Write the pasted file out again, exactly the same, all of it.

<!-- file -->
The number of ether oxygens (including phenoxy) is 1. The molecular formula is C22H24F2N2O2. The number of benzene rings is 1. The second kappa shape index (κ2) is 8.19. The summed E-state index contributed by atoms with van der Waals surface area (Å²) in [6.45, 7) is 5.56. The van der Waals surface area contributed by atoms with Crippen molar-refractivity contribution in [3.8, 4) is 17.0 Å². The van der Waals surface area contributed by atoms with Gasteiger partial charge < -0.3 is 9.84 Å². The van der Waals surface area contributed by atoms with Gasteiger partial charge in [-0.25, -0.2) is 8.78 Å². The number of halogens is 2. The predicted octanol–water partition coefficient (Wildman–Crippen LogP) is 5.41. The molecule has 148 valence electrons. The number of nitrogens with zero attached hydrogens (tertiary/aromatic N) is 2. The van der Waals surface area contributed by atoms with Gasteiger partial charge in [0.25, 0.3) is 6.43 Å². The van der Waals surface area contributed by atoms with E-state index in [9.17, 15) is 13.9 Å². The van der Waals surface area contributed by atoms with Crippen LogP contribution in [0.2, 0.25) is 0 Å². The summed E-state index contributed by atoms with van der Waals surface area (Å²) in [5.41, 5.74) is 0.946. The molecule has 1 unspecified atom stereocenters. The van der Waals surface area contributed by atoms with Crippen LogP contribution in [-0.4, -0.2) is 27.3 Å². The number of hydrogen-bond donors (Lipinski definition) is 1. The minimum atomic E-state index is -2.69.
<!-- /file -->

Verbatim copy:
The number of ether oxygens (including phenoxy) is 1. The molecular formula is C22H24F2N2O2. The number of benzene rings is 1. The second kappa shape index (κ2) is 8.19. The summed E-state index contributed by atoms with van der Waals surface area (Å²) in [6.45, 7) is 5.56. The van der Waals surface area contributed by atoms with Crippen molar-refractivity contribution in [3.8, 4) is 17.0 Å². The van der Waals surface area contributed by atoms with Gasteiger partial charge < -0.3 is 9.84 Å². The van der Waals surface area contributed by atoms with Gasteiger partial charge in [-0.25, -0.2) is 8.78 Å². The number of halogens is 2. The predicted octanol–water partition coefficient (Wildman–Crippen LogP) is 5.41. The molecule has 148 valence electrons. The number of nitrogens with zero attached hydrogens (tertiary/aromatic N) is 2. The van der Waals surface area contributed by atoms with Gasteiger partial charge in [0.25, 0.3) is 6.43 Å². The van der Waals surface area contributed by atoms with E-state index in [9.17, 15) is 13.9 Å². The van der Waals surface area contributed by atoms with Crippen LogP contribution in [0.2, 0.25) is 0 Å². The summed E-state index contributed by atoms with van der Waals surface area (Å²) in [5.41, 5.74) is 0.946. The molecule has 1 unspecified atom stereocenters. The van der Waals surface area contributed by atoms with Crippen LogP contribution in [-0.4, -0.2) is 27.3 Å². The number of hydrogen-bond donors (Lipinski definition) is 1. The minimum atomic E-state index is -2.69.